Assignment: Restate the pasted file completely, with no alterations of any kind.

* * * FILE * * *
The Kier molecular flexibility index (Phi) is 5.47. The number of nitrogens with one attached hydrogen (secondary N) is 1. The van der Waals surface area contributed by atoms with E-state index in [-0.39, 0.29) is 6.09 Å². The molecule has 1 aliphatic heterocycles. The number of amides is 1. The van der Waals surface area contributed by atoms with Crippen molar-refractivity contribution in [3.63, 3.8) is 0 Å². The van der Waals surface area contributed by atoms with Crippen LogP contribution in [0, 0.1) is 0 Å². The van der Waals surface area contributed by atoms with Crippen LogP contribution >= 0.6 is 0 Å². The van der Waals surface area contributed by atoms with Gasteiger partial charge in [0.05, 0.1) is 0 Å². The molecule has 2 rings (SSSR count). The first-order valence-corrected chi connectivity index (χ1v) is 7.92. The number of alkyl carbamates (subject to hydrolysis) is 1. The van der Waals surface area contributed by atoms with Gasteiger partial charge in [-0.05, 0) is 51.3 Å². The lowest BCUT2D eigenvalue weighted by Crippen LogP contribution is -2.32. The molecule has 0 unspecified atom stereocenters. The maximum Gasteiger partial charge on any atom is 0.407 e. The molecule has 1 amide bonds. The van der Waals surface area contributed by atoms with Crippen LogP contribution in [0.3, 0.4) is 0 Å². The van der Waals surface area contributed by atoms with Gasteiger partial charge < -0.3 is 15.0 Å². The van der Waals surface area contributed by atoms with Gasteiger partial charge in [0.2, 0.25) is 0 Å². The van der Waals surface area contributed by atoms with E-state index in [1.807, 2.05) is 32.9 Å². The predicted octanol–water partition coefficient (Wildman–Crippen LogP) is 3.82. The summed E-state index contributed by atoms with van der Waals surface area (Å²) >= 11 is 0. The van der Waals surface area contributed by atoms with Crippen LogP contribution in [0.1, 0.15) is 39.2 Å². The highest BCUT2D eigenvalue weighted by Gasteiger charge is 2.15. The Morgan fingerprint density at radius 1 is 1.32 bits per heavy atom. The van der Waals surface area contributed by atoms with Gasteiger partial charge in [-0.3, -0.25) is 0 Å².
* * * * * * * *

The Kier molecular flexibility index (Phi) is 5.47. The number of nitrogens with one attached hydrogen (secondary N) is 1. The van der Waals surface area contributed by atoms with E-state index in [-0.39, 0.29) is 6.09 Å². The molecule has 1 aliphatic heterocycles. The number of amides is 1. The van der Waals surface area contributed by atoms with Crippen molar-refractivity contribution in [3.63, 3.8) is 0 Å². The van der Waals surface area contributed by atoms with Crippen LogP contribution in [0, 0.1) is 0 Å². The van der Waals surface area contributed by atoms with Crippen LogP contribution >= 0.6 is 0 Å². The van der Waals surface area contributed by atoms with Gasteiger partial charge in [0.05, 0.1) is 0 Å². The molecule has 2 rings (SSSR count). The first-order valence-corrected chi connectivity index (χ1v) is 7.92. The number of alkyl carbamates (subject to hydrolysis) is 1. The van der Waals surface area contributed by atoms with Gasteiger partial charge in [-0.05, 0) is 51.3 Å². The lowest BCUT2D eigenvalue weighted by Crippen LogP contribution is -2.32. The molecule has 0 unspecified atom stereocenters. The maximum Gasteiger partial charge on any atom is 0.407 e. The molecule has 1 amide bonds. The van der Waals surface area contributed by atoms with Crippen LogP contribution in [0.3, 0.4) is 0 Å². The van der Waals surface area contributed by atoms with Gasteiger partial charge < -0.3 is 15.0 Å². The van der Waals surface area contributed by atoms with Gasteiger partial charge in [0.2, 0.25) is 0 Å². The van der Waals surface area contributed by atoms with E-state index in [1.807, 2.05) is 32.9 Å². The predicted octanol–water partition coefficient (Wildman–Crippen LogP) is 3.82. The summed E-state index contributed by atoms with van der Waals surface area (Å²) >= 11 is 0. The van der Waals surface area contributed by atoms with Crippen LogP contribution in [0.1, 0.15) is 39.2 Å². The highest BCUT2D eigenvalue weighted by Gasteiger charge is 2.15. The Morgan fingerprint density at radius 1 is 1.32 bits per heavy atom. The van der Waals surface area contributed by atoms with Gasteiger partial charge in [-0.3, -0.25) is 0 Å².